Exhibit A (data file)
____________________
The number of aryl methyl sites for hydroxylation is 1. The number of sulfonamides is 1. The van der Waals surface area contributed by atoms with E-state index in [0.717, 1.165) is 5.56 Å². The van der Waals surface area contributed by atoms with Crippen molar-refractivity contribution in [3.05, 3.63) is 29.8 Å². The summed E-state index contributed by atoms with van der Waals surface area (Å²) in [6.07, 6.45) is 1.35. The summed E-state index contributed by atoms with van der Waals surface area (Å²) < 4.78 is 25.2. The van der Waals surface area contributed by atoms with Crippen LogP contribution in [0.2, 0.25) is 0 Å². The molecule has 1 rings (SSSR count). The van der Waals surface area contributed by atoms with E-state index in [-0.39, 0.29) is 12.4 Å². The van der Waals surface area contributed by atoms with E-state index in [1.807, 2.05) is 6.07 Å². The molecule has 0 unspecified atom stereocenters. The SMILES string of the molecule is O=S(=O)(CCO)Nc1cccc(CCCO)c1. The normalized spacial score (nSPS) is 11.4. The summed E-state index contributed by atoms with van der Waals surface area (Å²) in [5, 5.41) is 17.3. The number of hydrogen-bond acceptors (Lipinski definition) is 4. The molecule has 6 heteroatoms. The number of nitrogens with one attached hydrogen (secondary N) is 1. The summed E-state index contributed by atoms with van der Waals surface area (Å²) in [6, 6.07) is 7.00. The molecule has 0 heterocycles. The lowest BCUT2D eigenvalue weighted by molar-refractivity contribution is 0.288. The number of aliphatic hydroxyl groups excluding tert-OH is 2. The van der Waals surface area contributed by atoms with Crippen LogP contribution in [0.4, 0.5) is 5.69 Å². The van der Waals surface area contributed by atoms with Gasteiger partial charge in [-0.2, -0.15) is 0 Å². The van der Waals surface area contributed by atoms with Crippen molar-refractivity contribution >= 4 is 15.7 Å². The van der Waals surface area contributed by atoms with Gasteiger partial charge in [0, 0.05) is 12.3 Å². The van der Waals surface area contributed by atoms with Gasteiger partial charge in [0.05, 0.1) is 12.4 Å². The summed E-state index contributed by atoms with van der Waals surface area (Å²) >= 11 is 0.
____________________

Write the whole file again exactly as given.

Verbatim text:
The number of aryl methyl sites for hydroxylation is 1. The number of sulfonamides is 1. The van der Waals surface area contributed by atoms with E-state index in [0.717, 1.165) is 5.56 Å². The van der Waals surface area contributed by atoms with Crippen molar-refractivity contribution in [3.05, 3.63) is 29.8 Å². The summed E-state index contributed by atoms with van der Waals surface area (Å²) in [6.07, 6.45) is 1.35. The summed E-state index contributed by atoms with van der Waals surface area (Å²) < 4.78 is 25.2. The van der Waals surface area contributed by atoms with Crippen LogP contribution in [0.2, 0.25) is 0 Å². The molecule has 1 rings (SSSR count). The van der Waals surface area contributed by atoms with E-state index in [-0.39, 0.29) is 12.4 Å². The van der Waals surface area contributed by atoms with E-state index in [1.807, 2.05) is 6.07 Å². The molecule has 0 unspecified atom stereocenters. The SMILES string of the molecule is O=S(=O)(CCO)Nc1cccc(CCCO)c1. The normalized spacial score (nSPS) is 11.4. The summed E-state index contributed by atoms with van der Waals surface area (Å²) in [5, 5.41) is 17.3. The number of hydrogen-bond acceptors (Lipinski definition) is 4. The molecule has 6 heteroatoms. The number of nitrogens with one attached hydrogen (secondary N) is 1. The summed E-state index contributed by atoms with van der Waals surface area (Å²) in [6, 6.07) is 7.00. The molecule has 0 heterocycles. The lowest BCUT2D eigenvalue weighted by molar-refractivity contribution is 0.288. The number of aliphatic hydroxyl groups excluding tert-OH is 2. The van der Waals surface area contributed by atoms with Crippen LogP contribution in [0.4, 0.5) is 5.69 Å². The van der Waals surface area contributed by atoms with Gasteiger partial charge in [-0.2, -0.15) is 0 Å². The van der Waals surface area contributed by atoms with Crippen molar-refractivity contribution >= 4 is 15.7 Å². The van der Waals surface area contributed by atoms with Gasteiger partial charge in [0, 0.05) is 12.3 Å². The van der Waals surface area contributed by atoms with Gasteiger partial charge in [0.05, 0.1) is 12.4 Å². The summed E-state index contributed by atoms with van der Waals surface area (Å²) >= 11 is 0.